The Anti-Arthritis Diet
Broadway dancer, singer, and actress Donna McKechnie was at the height of her career, starring in the hit musical A Chorus Line. In 1976, she earned the Tony Award for Best Actress in a Musical.
Four years later, she was diagnosed with rheumatoid arthritis. She was told that she would never again dance—or even walk. It appeared to be the end of her career.
She was determined to recover. A year later, with the help of diet and lifestyle changes, she rebounded and was performing again. She credited a healthful diet free of dairy products, red meat, caffeine, and other arthritis triggers.
For years, people have suspected that diet plays a role in arthritis. Many have noticed improvements when they avoid dairy products or certain other foods.
Initially, the evidence was anecdotal. But an increasing volume of research shows that dietary changes do help. A 2002 study looked at the influence of a very low-fat vegan diet on moderate to severe rheumatoid arthritis. After people with arthritis followed a vegan diet for four weeks, almost all their symptoms decreased significantly. Another study found that a gluten-free vegan diet improved the signs of arthritis. A raw vegan diet was shown to decrease joint stiffness and pain in another study.
Vegan diets omit dairy products, meat, and eggs, all of which are common triggers for joint pain. They also dramatically reduce intake of fat, especially saturated fat. This can affect the immune processes that influence arthritis. Vegetables are also rich in antioxidants, which can neutralize free radicals. Free radicals attack many parts of the body and intensify aging processes, including those of the joints.
A New Pillow, or a New Diet?
Dana Armstrong, a registered dietitian in Monterey, Calif., started having neck pain in 2007. At first, she thought she might need a new pillow. Then her whole body started to hurt, and she wondered if it was a result of stress from working long hours.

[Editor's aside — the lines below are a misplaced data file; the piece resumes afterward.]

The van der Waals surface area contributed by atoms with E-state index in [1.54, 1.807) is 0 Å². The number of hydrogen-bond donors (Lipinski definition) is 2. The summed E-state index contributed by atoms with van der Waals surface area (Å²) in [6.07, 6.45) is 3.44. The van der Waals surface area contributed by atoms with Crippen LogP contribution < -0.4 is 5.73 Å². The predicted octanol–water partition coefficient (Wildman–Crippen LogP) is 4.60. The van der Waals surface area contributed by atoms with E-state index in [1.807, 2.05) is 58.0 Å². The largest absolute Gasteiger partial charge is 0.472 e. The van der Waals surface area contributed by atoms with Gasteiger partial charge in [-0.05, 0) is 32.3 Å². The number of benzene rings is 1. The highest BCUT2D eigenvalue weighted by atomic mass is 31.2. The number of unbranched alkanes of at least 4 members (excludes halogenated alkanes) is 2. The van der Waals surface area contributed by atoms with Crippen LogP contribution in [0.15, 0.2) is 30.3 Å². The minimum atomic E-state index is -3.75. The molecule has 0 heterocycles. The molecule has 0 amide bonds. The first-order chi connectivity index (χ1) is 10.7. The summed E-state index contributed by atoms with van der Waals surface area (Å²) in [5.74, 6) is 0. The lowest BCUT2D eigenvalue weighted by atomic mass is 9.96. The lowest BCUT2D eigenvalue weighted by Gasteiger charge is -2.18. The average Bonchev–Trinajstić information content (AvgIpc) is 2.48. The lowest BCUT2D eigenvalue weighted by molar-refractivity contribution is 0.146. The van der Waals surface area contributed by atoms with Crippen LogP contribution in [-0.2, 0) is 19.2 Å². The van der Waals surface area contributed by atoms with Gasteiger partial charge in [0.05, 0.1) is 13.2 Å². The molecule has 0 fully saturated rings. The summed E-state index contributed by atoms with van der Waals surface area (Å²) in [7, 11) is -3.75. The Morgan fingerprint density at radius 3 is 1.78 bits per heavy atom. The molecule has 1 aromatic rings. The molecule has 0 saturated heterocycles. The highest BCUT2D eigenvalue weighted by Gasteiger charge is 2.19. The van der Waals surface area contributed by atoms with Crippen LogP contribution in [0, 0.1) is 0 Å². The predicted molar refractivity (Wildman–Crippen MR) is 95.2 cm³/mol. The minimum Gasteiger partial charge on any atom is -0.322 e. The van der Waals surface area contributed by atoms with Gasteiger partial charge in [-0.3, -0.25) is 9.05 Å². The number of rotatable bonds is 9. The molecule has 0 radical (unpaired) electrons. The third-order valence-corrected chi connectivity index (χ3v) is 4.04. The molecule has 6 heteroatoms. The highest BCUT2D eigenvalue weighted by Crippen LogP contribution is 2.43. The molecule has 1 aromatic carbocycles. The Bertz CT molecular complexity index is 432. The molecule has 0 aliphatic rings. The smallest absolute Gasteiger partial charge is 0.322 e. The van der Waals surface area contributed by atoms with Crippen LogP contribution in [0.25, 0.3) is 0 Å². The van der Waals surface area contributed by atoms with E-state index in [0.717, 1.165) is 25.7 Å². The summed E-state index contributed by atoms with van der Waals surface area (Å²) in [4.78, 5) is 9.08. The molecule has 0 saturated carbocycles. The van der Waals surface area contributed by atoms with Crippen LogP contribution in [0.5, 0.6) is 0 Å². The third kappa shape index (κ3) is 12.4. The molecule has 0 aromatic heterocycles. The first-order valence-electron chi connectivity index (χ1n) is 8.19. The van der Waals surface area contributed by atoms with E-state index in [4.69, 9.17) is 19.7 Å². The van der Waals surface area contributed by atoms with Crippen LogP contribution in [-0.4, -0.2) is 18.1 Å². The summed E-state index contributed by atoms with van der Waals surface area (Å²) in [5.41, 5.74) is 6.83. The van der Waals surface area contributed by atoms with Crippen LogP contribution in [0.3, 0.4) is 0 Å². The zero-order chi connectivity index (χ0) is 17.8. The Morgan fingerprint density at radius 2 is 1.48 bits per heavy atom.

“Exercise soon became painful,” says Armstrong. “My hands even started hurting when I was on the elliptical.”
She had a physical a week before a family vacation and lab results showed she had rheumatoid arthritis. After her family’s drive to Phoenix, she could not even get out of bed. She was only 49 years old. But facts were facts, and her symptoms were not going away. She started taking prednisone—a steroid. She then started on methotrexate and plaquenil. But it was not enough and soon she had to stop working.
“I started spending all my time researching arthritis,” says Armstrong. “There was very little information about food and arthritis, but I soon came across Dr. Barnard’s book Foods that Fight Pain and other research on foods that are inflammatory.”
After reading Dr. Barnard’s book and The China Study by T. Colin Campbell, Ph.D., she went completely vegan. Her symptoms started to disappear. She then went to Dr. John McDougall’s 10-Day Live-In Program, and he suggested she stop taking her medications and supplements. She did. After a few months on her new diet, not only did she recover from arthritis, she also lost 40 pounds and experienced other health benefits, including eliminating her cystic acne.
“I also sleep very well now,” says Armstrong. “Apparently I didn’t need a new pillow!”